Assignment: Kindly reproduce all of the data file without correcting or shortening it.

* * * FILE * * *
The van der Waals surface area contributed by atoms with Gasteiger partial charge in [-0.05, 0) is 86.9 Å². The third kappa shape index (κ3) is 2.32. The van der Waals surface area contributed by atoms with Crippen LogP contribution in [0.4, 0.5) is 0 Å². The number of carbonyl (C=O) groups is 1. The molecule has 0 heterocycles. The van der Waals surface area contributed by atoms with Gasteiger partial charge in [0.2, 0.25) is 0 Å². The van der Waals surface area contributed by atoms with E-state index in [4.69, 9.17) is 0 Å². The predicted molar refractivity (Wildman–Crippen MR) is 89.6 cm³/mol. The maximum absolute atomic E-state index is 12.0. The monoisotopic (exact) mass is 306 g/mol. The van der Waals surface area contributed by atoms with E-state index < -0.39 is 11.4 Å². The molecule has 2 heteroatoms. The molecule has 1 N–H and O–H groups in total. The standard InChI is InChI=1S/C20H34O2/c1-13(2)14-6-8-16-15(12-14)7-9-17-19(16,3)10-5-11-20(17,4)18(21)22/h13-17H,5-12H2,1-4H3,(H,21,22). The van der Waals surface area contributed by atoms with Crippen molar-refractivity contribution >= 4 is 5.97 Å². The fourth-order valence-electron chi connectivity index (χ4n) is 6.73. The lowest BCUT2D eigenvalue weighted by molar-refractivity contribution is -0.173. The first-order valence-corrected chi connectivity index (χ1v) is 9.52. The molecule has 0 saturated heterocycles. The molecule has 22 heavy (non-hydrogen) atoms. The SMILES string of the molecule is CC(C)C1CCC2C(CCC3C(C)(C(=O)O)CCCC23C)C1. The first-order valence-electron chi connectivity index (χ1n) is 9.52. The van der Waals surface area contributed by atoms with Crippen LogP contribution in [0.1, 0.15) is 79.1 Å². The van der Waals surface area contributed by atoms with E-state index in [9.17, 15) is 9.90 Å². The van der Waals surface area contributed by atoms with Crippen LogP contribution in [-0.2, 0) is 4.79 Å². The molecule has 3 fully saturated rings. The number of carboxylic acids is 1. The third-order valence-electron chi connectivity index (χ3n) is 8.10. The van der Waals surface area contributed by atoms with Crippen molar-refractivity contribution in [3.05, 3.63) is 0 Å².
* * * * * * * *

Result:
The van der Waals surface area contributed by atoms with Gasteiger partial charge in [-0.05, 0) is 86.9 Å². The third kappa shape index (κ3) is 2.32. The van der Waals surface area contributed by atoms with Crippen LogP contribution in [0.4, 0.5) is 0 Å². The number of carbonyl (C=O) groups is 1. The molecule has 0 heterocycles. The van der Waals surface area contributed by atoms with Gasteiger partial charge in [0.2, 0.25) is 0 Å². The van der Waals surface area contributed by atoms with E-state index in [4.69, 9.17) is 0 Å². The predicted molar refractivity (Wildman–Crippen MR) is 89.6 cm³/mol. The maximum absolute atomic E-state index is 12.0. The monoisotopic (exact) mass is 306 g/mol. The van der Waals surface area contributed by atoms with E-state index < -0.39 is 11.4 Å². The molecule has 2 heteroatoms. The molecule has 1 N–H and O–H groups in total. The standard InChI is InChI=1S/C20H34O2/c1-13(2)14-6-8-16-15(12-14)7-9-17-19(16,3)10-5-11-20(17,4)18(21)22/h13-17H,5-12H2,1-4H3,(H,21,22). The van der Waals surface area contributed by atoms with Crippen molar-refractivity contribution >= 4 is 5.97 Å². The fourth-order valence-electron chi connectivity index (χ4n) is 6.73. The lowest BCUT2D eigenvalue weighted by molar-refractivity contribution is -0.173. The first-order valence-corrected chi connectivity index (χ1v) is 9.52. The molecule has 0 saturated heterocycles. The molecule has 22 heavy (non-hydrogen) atoms. The SMILES string of the molecule is CC(C)C1CCC2C(CCC3C(C)(C(=O)O)CCCC23C)C1. The first-order valence-electron chi connectivity index (χ1n) is 9.52. The van der Waals surface area contributed by atoms with Crippen LogP contribution in [0.1, 0.15) is 79.1 Å². The van der Waals surface area contributed by atoms with E-state index in [9.17, 15) is 9.90 Å². The van der Waals surface area contributed by atoms with Crippen LogP contribution in [-0.2, 0) is 4.79 Å². The molecule has 3 fully saturated rings. The number of carboxylic acids is 1. The third-order valence-electron chi connectivity index (χ3n) is 8.10. The van der Waals surface area contributed by atoms with Crippen molar-refractivity contribution in [3.05, 3.63) is 0 Å².